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Re: [IPk] one injection per day

Hi Jackie

Miles has been diagnosed for 2 years now and has been on one injection of 
30/70 for all of that time.

When i question the consultant about trying different mixes i get told that 
they dont want to change it as in the last 2 years his HB1a has alwys been 8 
which they are happy with for a child of his age.

We have our appt in july and i have a list of questions and suggestions and 
now miles willbe starting school in sept i want to know what they are 
planning to do.

We dont even have any insulin to give miles if they are off the scale we 
just have to stick with the one a day, the only time we can give fast acting 
is if he is ill and has ketones with the high readings. I read what you and 
other parents say about giving an extra jab if your child is high or wants 
to eat and think why cant we do that. Its not even if Miles moans about the 
jabs he takes them really well, and is now testing his own sugars.


From: "Jackie Jacombs" <email @ redacted>
Reply-To: email @ redacted
To: "Insulin Pump List" <email @ redacted>
Subject: Re: [IPk] one injection per day
Date: Mon, 3 Jun 2002 10:07:40 +0100

Hi Joanne

I do feel for you and know several mothers at my clinic where this is
happening to their child too.  I just dont understand why they cannot do
something about it.  In most other countries they dont use mixed (pre mixed
that is) for children or adults.  They special use a dose for that child
drawing it up in  a syringe.  By using pen devices which are convenient and
to use I feel that the diabetes teams seem to be taking the lazy way out and
not adjusting doses to suit the child or the situation (in honeymoon still 
example).  I have yet to meet anyone who is having problemsbeing shown how 
use a syringe but there is no reason why Miles couldn't try  a different mix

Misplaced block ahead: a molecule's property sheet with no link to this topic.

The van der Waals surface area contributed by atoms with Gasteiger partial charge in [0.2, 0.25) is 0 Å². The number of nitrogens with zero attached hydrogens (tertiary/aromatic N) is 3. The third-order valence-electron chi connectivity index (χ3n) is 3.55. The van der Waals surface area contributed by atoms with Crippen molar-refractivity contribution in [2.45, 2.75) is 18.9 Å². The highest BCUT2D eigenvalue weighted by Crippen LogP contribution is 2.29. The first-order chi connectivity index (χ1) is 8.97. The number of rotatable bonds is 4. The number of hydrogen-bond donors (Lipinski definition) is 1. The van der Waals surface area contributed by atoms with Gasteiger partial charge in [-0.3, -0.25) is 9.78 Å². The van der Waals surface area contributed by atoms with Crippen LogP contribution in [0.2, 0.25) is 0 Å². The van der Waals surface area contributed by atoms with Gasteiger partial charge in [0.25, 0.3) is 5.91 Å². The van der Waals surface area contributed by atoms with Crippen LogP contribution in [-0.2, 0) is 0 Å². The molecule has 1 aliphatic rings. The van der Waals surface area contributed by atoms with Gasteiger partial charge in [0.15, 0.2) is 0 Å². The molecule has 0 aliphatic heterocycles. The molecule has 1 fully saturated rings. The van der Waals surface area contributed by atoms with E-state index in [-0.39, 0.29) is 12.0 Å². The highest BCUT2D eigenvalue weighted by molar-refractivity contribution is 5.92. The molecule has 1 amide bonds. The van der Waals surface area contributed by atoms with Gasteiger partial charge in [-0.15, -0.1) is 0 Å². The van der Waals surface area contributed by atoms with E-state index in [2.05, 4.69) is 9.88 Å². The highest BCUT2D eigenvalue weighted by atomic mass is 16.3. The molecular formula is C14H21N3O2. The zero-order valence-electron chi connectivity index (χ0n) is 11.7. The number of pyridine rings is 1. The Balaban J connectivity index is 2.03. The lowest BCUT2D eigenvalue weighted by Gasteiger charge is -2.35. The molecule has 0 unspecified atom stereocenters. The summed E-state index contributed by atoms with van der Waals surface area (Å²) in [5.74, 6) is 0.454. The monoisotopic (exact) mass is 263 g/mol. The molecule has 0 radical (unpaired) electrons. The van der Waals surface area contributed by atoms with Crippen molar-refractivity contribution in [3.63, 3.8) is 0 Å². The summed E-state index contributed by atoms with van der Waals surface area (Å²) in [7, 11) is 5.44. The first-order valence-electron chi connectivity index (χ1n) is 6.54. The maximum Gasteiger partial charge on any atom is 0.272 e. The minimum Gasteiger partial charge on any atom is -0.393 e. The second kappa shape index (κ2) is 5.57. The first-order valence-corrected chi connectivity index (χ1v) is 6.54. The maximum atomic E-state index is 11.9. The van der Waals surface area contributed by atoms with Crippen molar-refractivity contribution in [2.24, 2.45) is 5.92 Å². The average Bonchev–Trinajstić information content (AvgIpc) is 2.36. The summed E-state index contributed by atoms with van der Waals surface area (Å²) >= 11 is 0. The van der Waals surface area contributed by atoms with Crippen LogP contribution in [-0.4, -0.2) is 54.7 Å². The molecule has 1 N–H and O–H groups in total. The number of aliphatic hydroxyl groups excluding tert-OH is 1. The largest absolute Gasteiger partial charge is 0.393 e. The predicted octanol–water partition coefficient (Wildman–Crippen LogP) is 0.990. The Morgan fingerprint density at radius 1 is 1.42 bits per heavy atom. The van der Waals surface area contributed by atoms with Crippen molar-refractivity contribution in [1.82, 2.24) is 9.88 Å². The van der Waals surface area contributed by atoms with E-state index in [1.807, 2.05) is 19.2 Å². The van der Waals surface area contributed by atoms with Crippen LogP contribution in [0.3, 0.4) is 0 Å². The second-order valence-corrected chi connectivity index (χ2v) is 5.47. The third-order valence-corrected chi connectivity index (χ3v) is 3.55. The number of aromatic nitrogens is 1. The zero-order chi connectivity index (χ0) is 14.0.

insulin.  Mixtard 40/60 has more short acting to  cover the breakfast meal 
less long acting so that Miles should not continue to drop in the afternoon.
If Miles has to go to be with levels of 18 mmols this is not right at all in
my opinion.  (only a lay person)  It means that he has high levels for too
long unnecessarily.  There is also mixtard 50/50 which has even more short
acting.  Only by trying different ones can you see which  may be right.

We did have a good year on Mixtard 30 but then changed to 40 which was 
at the time.  Of course a lot depends on the age of your child and how well
they eat.  If they are young and picky eaters then more long acting is
probably the reason for them using mix 10 as it will cover the grazing 
the day.

Did they give you a reason why they wont change things.  At one time our 
was reluctant to change things as Sasha HbA1c was 7.2  so he thought thats
fine, which it is but what he couldnt see and didnt have to live with was 
huge highs post meals and the huge drops at night and the fact that if you
increase the insulin you end up with more of both sorts when you only want
more short or long acting.

One thing you can do to see if you can get better post meal levels is to 
sure that you do always give the insulin 20 if not 30 minutes before the 
If the sugars are higher than about 6.5 we used to have to give Sasha the
insulin much earlier than that.  Occasionally some children are very
sensitive to Mixtard or Actrapid and you may not have to give them it so far
ahead but this is usually not the case.

We really had the best, most predictable results when I separated the 
and gave separate Insulatard and Novorapid.  We did use Actrapid separately
too, before we got Novorapid.  Insulatard is the longer lasting element of
mixtard.  So Mixtard is just Actrapid and Insulatard mixed together in
different proportions like Mixtard 10, 30 ,40 ,50

Good luck with your quest for a pump.  I forget how long Miles has had D 
If your very unhappy, document why you are not happy go to see your GP and
him that you dont think he is receiving the best attention.  It doesn't 
if the A1c is good it not nice for Miles to feel unwell at times because his
blood sugar is too high and then too low.  Your GP may refer you to another
clinic.    It may be that you need to go to another clinic if you decide to
seriously go for pumping.


The only thing
----- Original Message -----
From: "JOANNE CHALLIS-BAILEY" <email @ redacted>
To: <email @ redacted>
Sent: 03 June 2002 09:10
Subject: Re: [IPk] one injection per day

 > Barbara,
 > Miles is on the 30/70 mix and his reading are exactly the same as 
 > once he has breakfast its in the 20's, then no mid morning snack, small 
 > of lunch but then in the afternoon he either has a hypo or sugars go low
 > enough that i have to feed him. Im sure this is contributing to Miles 
 > a big child, i  seem to be feeding the lows in the afternoon.
 > I know that he only eats low fat high in carbohydrate food but i think it 
 > the quantity of food.
 > i cannot let Miles go to bed with suagrs any less that 18 otherwise he 
 > hypo, this cant be right but they wont change anything, I am contacting
 > Minimed today so they can send me the video.
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